Monday, June 11, 2012

Crescent Lake area

Sunday: A wonderfully bright and sunny day. Long overdue.
Today was exploring day. There are seven campgrounds in the Crescent Lake area. Three are group campgrounds and one is a horse campground. We've been staying in the campground called Crescent Lake. It's the most developed of the group and most convenient to the highway. As a result, it gets the highest amount of use. Today we drove to Spring and Contorta Flat to see what they were like. Spring was much like Crescent Lake but did have some sites right on the lake without having the high bank like Crescent Lake, making lake access much easier.  The paved road ends at Spring. If you keep going for perhaps 3 or 4 miles on a not-too-bad gravel road, you get to the entry road to the Contorta Flat campground.  (The trees in the campground are primarily Lodgepole Pine (Pinus contorta), hence the campground name.) As soon as you turn on the actual road that takes you to the campground, the two lane gravel turns into a very narrow dirt road. The road is wide enough so you won't get the sides of the camper scratched up. The likelihood of someone coming the other way on this road is quite small. Between the gravel road and the lack of potable water,  this campground gets very little use. Tonight it's just us. We're camped directly on the lake with an unobstructed view of Diamond Peak; things just don't get much better then this. We're right here: 43.46178  -122.00742.  If you're willing to take the gravel roads, this is the reward.

 From our campsite
 Keeping warm by the campfire. The trees are primarily lodgepole pine. The tree cover at the Crescent Lake campground was so dense, primarily Douglass-fir,  that the solar panels approached useless. In that respect, this stand of lodgepole is much better.
 A good day for a game of stick.

Diamond Peak

The roving campground host stopped by earlier and seemed surprised to see us. I think his job is sort of like the Maytag repairman.

Old age and poor memory. The older I get, the worse my short term memory gets. Going forward, when I identify, with certainty, a plant or animal, I'm going to write it down. That seems to help me remember.
 This is a Golden Chinkapin. The fruit is covered with a light brown, spiny burr that resembles a porcupine. The nut inside is edible but very hard to get to. However, both chipmunks and squirrels know exactly how to get the nuts and avoid the spines.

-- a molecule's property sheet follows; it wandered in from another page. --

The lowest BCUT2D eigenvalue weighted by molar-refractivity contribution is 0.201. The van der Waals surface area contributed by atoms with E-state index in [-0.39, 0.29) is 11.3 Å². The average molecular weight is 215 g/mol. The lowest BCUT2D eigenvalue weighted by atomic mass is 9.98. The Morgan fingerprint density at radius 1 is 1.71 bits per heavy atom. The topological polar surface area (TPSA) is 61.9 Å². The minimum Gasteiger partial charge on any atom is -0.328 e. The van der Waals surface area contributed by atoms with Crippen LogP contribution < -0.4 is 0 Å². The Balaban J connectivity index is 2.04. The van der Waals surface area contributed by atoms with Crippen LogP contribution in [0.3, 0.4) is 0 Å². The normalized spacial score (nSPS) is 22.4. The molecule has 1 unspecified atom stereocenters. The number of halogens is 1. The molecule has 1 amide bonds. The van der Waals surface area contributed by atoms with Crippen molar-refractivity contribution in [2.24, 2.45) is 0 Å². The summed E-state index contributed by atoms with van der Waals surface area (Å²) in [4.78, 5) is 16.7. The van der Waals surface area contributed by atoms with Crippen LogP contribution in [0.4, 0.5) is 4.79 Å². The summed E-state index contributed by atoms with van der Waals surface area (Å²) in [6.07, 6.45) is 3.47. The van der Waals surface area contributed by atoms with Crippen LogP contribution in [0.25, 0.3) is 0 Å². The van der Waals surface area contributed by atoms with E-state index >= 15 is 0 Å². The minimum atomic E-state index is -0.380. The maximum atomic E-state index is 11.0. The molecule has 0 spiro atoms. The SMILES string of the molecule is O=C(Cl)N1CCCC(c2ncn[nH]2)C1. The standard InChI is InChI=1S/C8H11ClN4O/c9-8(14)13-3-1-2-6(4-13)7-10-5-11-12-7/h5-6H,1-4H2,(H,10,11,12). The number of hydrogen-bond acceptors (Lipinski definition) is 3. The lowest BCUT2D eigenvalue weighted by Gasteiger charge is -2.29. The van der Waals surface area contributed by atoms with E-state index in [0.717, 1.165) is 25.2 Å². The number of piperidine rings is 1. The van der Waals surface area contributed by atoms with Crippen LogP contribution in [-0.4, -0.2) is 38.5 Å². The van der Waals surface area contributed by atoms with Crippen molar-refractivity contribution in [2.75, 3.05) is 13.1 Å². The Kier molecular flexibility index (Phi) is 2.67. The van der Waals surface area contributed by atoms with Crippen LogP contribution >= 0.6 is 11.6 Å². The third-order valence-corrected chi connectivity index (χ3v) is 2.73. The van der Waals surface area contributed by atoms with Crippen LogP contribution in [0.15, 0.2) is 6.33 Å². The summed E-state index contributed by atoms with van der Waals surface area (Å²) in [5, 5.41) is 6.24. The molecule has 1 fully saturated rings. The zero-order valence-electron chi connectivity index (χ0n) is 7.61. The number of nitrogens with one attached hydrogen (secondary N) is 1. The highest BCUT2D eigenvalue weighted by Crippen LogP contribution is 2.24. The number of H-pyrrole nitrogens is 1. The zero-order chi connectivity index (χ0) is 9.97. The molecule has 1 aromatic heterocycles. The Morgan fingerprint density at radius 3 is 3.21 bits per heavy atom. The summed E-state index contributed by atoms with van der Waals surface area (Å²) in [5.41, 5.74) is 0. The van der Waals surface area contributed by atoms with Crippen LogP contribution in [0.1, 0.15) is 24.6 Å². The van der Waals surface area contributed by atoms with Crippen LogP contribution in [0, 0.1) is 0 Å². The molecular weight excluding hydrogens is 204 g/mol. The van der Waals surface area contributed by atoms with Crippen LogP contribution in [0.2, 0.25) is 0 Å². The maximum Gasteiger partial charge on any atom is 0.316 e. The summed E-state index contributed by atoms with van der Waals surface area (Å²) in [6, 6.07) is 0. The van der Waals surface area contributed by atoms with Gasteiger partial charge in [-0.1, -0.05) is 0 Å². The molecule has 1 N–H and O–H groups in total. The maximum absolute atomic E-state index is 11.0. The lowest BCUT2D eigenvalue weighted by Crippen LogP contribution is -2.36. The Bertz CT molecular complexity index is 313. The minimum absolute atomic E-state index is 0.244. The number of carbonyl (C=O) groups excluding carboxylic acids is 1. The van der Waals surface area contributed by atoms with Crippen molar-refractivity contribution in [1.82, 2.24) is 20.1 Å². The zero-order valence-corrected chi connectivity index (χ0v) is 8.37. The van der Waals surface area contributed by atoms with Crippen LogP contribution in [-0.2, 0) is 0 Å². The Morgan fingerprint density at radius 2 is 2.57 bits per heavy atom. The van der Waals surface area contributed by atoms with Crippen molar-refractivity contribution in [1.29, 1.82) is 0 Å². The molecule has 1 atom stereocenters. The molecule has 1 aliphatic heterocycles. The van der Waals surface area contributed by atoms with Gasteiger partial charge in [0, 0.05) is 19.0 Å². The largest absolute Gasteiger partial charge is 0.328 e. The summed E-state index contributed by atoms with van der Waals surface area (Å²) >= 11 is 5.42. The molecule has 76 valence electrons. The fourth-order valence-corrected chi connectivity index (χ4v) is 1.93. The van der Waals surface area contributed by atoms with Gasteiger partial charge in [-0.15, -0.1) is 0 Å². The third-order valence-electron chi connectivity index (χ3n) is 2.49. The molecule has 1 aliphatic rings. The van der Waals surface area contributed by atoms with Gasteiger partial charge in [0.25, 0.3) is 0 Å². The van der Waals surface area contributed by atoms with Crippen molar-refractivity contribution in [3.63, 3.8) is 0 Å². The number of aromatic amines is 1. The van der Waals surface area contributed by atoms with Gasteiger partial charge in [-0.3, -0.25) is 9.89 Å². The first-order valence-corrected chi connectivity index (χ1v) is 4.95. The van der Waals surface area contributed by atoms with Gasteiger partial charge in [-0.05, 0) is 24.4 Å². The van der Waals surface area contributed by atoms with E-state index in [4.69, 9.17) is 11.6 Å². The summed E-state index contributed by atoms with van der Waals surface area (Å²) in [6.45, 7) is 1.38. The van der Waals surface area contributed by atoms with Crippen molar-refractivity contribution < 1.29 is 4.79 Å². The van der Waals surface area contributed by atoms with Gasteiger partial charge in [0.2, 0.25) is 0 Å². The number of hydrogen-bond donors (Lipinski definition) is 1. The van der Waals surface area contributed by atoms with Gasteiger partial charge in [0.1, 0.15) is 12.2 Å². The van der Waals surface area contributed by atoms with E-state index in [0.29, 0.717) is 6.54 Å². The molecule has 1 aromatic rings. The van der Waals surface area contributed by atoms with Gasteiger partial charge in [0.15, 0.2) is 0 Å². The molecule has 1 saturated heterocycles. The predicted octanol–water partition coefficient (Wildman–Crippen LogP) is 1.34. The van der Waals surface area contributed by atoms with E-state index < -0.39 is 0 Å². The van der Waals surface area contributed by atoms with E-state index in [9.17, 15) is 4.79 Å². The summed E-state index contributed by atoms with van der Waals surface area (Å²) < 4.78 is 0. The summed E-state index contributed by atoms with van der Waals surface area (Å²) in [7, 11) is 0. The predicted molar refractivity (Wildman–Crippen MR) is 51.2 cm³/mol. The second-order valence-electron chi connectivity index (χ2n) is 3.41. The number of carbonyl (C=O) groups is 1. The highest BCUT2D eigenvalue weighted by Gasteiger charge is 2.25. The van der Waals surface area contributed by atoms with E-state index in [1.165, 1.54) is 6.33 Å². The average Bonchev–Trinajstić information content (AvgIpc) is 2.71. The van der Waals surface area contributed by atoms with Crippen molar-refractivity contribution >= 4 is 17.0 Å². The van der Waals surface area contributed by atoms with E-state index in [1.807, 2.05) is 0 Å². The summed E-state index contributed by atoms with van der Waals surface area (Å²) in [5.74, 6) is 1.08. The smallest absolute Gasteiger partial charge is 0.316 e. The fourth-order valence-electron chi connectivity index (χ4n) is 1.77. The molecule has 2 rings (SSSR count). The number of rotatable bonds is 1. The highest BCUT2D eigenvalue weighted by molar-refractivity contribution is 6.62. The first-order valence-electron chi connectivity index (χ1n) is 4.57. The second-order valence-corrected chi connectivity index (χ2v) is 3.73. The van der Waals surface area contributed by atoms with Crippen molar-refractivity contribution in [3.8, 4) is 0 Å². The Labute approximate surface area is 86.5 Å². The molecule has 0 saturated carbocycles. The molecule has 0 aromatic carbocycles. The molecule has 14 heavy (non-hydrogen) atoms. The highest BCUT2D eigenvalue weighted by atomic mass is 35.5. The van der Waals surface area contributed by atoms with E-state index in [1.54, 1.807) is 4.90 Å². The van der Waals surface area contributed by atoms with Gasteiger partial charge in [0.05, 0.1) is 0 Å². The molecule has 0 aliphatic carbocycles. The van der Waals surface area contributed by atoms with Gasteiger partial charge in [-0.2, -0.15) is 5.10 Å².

Douglas-fir. When the name of a tree is hyphenated, like a Douglas-fir or incense-cedar, that means the tree is not really a fir or a cedar. Strange!! I mean, if the botanists know full well a Douglas-fir isn't really a fir, why call it a fir? Why not call it what it really is? Or simply admit they don't know?
Ponderosa Pine. This is really a pine tree. No disagreement there.

Saw a Gray Jay, several pairs of Mountain Bluebirds, and watched a Bald Eagle fishing.

 Sunset over Diamond Peak
The  second sunny day in a row. We have a streak going!! It's still just us in the campground much to Gophers delight I'm sure. She gets to roam around as she pleases.  We went walking earlier and came across a seep that forms a small stream that leads to the lake.

Tomorrow we continue on by following the Cascades Lakes Highway.


Russ Krecklow said...

Nice that you are finally getting some sunny days to enjoy! Looks like a great place to be, and again, we've never been to any of these campgrounds. Thanks for sharing them with us. Hope Carol is staying warm. Sure glad Gopher is enjoying the water!

Donna K said...

Beautiful pictures of the lake and Diamond Peak. Might get some rain tomorrow then supposed to be back to just partly cloudy or partly sunny, whichever way you want to look at it!!

Spotted Dog Ranch: said...

Gorgeous country. Am enjoying following along. :)